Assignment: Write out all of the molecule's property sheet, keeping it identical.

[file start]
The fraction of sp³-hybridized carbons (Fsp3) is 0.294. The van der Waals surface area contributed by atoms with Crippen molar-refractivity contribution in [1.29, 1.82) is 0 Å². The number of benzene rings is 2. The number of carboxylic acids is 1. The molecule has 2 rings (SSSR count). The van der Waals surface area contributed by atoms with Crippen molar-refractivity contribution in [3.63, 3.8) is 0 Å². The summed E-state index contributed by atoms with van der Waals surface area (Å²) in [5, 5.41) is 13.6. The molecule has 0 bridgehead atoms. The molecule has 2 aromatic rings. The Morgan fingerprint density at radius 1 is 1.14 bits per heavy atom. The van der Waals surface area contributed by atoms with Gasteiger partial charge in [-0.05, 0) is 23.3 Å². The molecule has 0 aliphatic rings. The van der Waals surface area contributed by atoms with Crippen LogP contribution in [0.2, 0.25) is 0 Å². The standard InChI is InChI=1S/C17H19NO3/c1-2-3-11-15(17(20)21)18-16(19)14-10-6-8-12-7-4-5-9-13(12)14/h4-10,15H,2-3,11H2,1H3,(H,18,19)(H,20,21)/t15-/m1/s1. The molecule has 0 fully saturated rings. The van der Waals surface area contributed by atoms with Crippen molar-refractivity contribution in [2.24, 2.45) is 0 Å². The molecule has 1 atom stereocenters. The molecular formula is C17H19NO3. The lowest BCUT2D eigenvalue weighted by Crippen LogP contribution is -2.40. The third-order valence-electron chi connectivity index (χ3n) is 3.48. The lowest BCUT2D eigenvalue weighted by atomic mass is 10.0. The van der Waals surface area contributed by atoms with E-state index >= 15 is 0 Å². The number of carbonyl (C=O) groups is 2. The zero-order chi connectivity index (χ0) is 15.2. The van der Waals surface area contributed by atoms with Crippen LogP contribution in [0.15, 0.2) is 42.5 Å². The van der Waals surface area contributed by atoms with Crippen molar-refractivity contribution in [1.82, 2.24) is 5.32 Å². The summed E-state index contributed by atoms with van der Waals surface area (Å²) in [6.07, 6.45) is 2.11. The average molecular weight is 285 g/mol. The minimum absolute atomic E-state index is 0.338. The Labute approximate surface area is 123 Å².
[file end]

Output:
The fraction of sp³-hybridized carbons (Fsp3) is 0.294. The van der Waals surface area contributed by atoms with Crippen molar-refractivity contribution in [1.29, 1.82) is 0 Å². The number of benzene rings is 2. The number of carboxylic acids is 1. The molecule has 2 rings (SSSR count). The van der Waals surface area contributed by atoms with Crippen molar-refractivity contribution in [3.63, 3.8) is 0 Å². The summed E-state index contributed by atoms with van der Waals surface area (Å²) in [5, 5.41) is 13.6. The molecule has 0 bridgehead atoms. The molecule has 2 aromatic rings. The Morgan fingerprint density at radius 1 is 1.14 bits per heavy atom. The van der Waals surface area contributed by atoms with Gasteiger partial charge in [-0.05, 0) is 23.3 Å². The molecule has 0 aliphatic rings. The van der Waals surface area contributed by atoms with Crippen LogP contribution in [0.2, 0.25) is 0 Å². The standard InChI is InChI=1S/C17H19NO3/c1-2-3-11-15(17(20)21)18-16(19)14-10-6-8-12-7-4-5-9-13(12)14/h4-10,15H,2-3,11H2,1H3,(H,18,19)(H,20,21)/t15-/m1/s1. The molecule has 0 fully saturated rings. The van der Waals surface area contributed by atoms with Crippen molar-refractivity contribution in [2.24, 2.45) is 0 Å². The molecule has 1 atom stereocenters. The molecular formula is C17H19NO3. The lowest BCUT2D eigenvalue weighted by Crippen LogP contribution is -2.40. The third-order valence-electron chi connectivity index (χ3n) is 3.48. The lowest BCUT2D eigenvalue weighted by atomic mass is 10.0. The van der Waals surface area contributed by atoms with E-state index >= 15 is 0 Å². The number of carbonyl (C=O) groups is 2. The zero-order chi connectivity index (χ0) is 15.2. The van der Waals surface area contributed by atoms with Crippen LogP contribution in [0.15, 0.2) is 42.5 Å². The van der Waals surface area contributed by atoms with Crippen molar-refractivity contribution in [1.82, 2.24) is 5.32 Å². The summed E-state index contributed by atoms with van der Waals surface area (Å²) in [6.07, 6.45) is 2.11. The average molecular weight is 285 g/mol. The minimum absolute atomic E-state index is 0.338. The Labute approximate surface area is 123 Å².